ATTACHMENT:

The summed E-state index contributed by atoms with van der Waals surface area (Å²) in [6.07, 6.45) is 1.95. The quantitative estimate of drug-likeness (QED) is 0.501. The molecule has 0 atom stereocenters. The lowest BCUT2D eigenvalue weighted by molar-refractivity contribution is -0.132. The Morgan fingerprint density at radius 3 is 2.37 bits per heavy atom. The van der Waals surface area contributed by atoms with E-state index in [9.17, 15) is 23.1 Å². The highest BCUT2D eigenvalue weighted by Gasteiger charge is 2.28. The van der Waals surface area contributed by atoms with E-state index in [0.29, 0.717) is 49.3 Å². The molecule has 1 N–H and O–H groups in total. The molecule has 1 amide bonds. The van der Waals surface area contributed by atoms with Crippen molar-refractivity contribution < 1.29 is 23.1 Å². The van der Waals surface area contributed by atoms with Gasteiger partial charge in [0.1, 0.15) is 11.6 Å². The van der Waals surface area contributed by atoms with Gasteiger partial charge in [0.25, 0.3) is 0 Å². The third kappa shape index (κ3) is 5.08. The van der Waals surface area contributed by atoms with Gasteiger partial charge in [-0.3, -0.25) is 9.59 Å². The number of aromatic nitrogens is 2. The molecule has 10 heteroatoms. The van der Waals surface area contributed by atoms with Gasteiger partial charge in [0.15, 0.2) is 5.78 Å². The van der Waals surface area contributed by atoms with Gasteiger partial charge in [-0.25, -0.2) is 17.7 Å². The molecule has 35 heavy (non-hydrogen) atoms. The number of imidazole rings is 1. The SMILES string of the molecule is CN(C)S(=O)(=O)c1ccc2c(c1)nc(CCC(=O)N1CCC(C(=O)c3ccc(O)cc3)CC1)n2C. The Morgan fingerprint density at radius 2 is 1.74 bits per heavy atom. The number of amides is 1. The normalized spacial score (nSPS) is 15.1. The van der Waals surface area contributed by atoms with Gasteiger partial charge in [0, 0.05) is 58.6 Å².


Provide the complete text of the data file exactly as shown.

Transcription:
The summed E-state index contributed by atoms with van der Waals surface area (Å²) in [6.07, 6.45) is 1.95. The quantitative estimate of drug-likeness (QED) is 0.501. The molecule has 0 atom stereocenters. The lowest BCUT2D eigenvalue weighted by molar-refractivity contribution is -0.132. The Morgan fingerprint density at radius 3 is 2.37 bits per heavy atom. The van der Waals surface area contributed by atoms with E-state index in [9.17, 15) is 23.1 Å². The highest BCUT2D eigenvalue weighted by Gasteiger charge is 2.28. The van der Waals surface area contributed by atoms with E-state index in [0.29, 0.717) is 49.3 Å². The molecule has 1 N–H and O–H groups in total. The molecule has 1 amide bonds. The van der Waals surface area contributed by atoms with Crippen molar-refractivity contribution < 1.29 is 23.1 Å². The van der Waals surface area contributed by atoms with Gasteiger partial charge in [0.1, 0.15) is 11.6 Å². The van der Waals surface area contributed by atoms with Gasteiger partial charge in [0.25, 0.3) is 0 Å². The third kappa shape index (κ3) is 5.08. The van der Waals surface area contributed by atoms with Gasteiger partial charge in [-0.3, -0.25) is 9.59 Å². The number of aromatic nitrogens is 2. The molecule has 10 heteroatoms. The van der Waals surface area contributed by atoms with Gasteiger partial charge in [0.15, 0.2) is 5.78 Å². The van der Waals surface area contributed by atoms with Gasteiger partial charge in [-0.25, -0.2) is 17.7 Å². The molecule has 35 heavy (non-hydrogen) atoms. The number of imidazole rings is 1. The SMILES string of the molecule is CN(C)S(=O)(=O)c1ccc2c(c1)nc(CCC(=O)N1CCC(C(=O)c3ccc(O)cc3)CC1)n2C. The Morgan fingerprint density at radius 2 is 1.74 bits per heavy atom. The number of amides is 1. The normalized spacial score (nSPS) is 15.1. The van der Waals surface area contributed by atoms with Gasteiger partial charge in [0, 0.05) is 58.6 Å².